Neighbors along a portion of the Tuscarawas River are concerned about the safety issues arising from individual hoping to catch a glimpse of the alligator living in the waters below Route 258.
"People are bringing infants out onto the bridge with them and looking over the side," said a woman who lives nearby. "Little kids are out on the bridge looking over with no low guardrail.
"People are even parking on the bridge with semis coming through on the road. Something is going to happen ... somebody is going to get hurt on that bridge."
In all, hundreds of people have visited the bridge and surrounding area.
The alligator was seen Monday sunning itself on a log just below the bridge on Route 258 that spans the river just south of Newcomerstown.
"I have seen as many as 13 people standing on the bridge at one time," said the woman.
The alligator was first observed by a boy who lives nearby.
The youth snapped a picture of the nearly four-foot-long on a cellular telephone to show his mother, who took additional pictures with a digital camera.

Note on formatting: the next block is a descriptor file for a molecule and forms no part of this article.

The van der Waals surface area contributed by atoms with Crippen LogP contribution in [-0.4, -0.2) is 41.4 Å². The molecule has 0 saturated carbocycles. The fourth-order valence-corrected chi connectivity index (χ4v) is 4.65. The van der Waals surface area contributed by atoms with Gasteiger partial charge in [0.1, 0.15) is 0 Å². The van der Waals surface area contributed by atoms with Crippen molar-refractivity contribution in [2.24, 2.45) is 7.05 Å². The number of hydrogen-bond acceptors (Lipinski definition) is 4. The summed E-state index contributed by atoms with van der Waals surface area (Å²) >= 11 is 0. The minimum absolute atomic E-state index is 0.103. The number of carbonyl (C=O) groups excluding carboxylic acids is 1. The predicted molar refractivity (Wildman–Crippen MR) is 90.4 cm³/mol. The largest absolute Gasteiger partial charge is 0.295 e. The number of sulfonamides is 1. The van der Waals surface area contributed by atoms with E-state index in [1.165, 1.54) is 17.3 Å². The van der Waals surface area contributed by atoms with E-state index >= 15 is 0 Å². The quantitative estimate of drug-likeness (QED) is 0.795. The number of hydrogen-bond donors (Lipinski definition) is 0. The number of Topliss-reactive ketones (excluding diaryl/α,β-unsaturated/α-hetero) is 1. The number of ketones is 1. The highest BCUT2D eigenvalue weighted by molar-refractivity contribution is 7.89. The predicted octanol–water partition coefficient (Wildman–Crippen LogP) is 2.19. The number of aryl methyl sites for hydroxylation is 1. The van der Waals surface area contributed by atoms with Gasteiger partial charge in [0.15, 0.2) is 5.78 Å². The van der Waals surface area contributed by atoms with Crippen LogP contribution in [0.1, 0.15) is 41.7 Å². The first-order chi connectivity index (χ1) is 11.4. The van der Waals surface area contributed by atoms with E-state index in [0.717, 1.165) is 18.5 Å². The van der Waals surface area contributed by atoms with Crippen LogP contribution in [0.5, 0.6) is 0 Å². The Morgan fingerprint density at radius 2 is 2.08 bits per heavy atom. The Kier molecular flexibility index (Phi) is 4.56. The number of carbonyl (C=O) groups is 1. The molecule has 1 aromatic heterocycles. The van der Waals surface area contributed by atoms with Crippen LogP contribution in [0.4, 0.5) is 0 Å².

An average adult American alligator's weight and length is 800 pounds and 13 feet long, but they can grow to 14 1/2 feet long and weigh over 1,000 pounds.
The alligator is notorious for its bone crushing bite, which raises another safety concern as numerous individuals have reportedly approached the area by boat and wading in the river to see it.
According to unconfirmed reports, the alligator escaped from a nearby property when a utility worker entered the yard through a gate, allowing the 'gator to slip away.
It was reportedly one of three alligators that live or lived at the home.
Individuals have reported seeing a second alligator, approximately two feet in length, in the same area of the Tuscarawas River.
A former Tuscarawas County resident who currently resides in Florida has reportedly offered to help local officials capture the alligator, which would unlikely survive an Ohio winter.
William "Cappy" Sturtz, a licensed alligator hunter, guide and fishing boat captain, has offered his expertise to Tuscarawas County officials to resolve the issue.
The alligator is estimated to be two or three years old.
Tuscarawas County Sheriff Walt Wilson was not available for comment Monday morning regarding that status of efforts to capture the alligator.
In the meantime, authorities are cautioning individuals to stay off the bridge on Route 285 and out of the waters of the Tuscarawas River in that area to alleviate safety concerns.